Ralph McQuarrie’s art must look familiar to generations of movie goers, his work featured in Star Wars, Battlestar Gallactica and a slew of sci-fi flicks. He was a conceptual artist, and past away this year in March at the age of 83. He left behind a legacy of fantastic moonscapes, robots, and epic futuristic space stations.
McQuarrie started off drawing teeth and aeroplane parts for a dentistry firm and Boeing respectively, and created posters for the Apollo Space Program. His technical illustration ended up catching the eye of George Lucas, who commissioned him to create conceptual art work for his new film, Starwars.
“McQuarrie designed many of the film’s characters, including Darth Vader, Chewbacca, R2-D2 and C-3PO and drew many concepts for the film’s sets. It was McQuarrie who suggested that Vader wear breathing apparatus. McQuarrie’s concept paintings, including such scenes as R2-D2 and C-3PO arriving on Tatooine, helped convince 20th Century Fox to fund Star Wars, which became a huge success upon release in 1977.Neil Kendricks of The San Diego Union-Tribune stated McQuarrie “holds a unique position when it comes to defining much of the look of the “Star Wars” universe.”McQuarrie noted, “I thought I had the best job that an artist ever had on a film, and I had never worked on a feature film before. [...] I still get fan mail — people wondering if I worked on Episode I or just wanting to have my autograph.” source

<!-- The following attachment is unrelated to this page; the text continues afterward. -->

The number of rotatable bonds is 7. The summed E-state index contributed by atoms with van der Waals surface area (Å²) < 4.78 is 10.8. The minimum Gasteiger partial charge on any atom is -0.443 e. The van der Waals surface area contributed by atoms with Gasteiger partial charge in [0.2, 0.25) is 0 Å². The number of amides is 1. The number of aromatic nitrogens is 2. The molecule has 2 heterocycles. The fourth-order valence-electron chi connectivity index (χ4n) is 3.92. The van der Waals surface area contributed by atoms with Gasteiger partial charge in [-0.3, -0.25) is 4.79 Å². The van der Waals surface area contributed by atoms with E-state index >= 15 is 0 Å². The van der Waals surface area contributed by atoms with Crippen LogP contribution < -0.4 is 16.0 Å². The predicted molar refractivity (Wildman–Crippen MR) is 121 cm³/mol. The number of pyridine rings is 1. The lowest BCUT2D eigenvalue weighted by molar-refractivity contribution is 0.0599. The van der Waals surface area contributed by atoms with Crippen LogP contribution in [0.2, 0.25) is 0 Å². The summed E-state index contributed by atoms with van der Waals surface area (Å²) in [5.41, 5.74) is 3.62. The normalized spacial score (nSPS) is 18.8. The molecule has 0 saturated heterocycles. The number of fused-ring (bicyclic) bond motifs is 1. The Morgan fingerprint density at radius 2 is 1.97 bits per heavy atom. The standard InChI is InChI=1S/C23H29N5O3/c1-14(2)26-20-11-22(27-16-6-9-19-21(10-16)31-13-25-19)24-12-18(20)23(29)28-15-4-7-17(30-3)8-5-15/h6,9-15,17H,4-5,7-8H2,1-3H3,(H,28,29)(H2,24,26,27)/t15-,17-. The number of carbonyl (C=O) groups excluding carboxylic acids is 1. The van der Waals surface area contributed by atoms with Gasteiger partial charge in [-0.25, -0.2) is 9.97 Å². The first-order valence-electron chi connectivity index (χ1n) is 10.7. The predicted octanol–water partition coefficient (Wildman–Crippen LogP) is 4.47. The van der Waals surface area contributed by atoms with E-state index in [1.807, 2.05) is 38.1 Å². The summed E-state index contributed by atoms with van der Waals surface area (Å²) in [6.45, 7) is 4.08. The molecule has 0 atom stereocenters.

His work carved out a particular style within the sci-fi-fantasy genre, creating landscapes and worlds that one could really imagine inhabiting, vast alien vistas receding into the distance, populated with characters that, brought into our lives through cinema, feel like old friends.
“Ralph McQuarrie’s life can be clearly divided into two distinct sections: before Star Wars, he was an industrious, skilled, virtually unknown technical illustrator; after Star Wars, he became the most sought after Production Illustrator ever to work in films.
A primary reason for this change, of course, has to do with the film’s unprecedented success. But, in a very real sense, Star Wars wouldn’t have been the film it was without McQuarrie. His eyes and hands were the first lenses through which Star Wars was focused and captured for Lucas’ inspection and refinement.” source
You can find out more, and see more of his art on his website.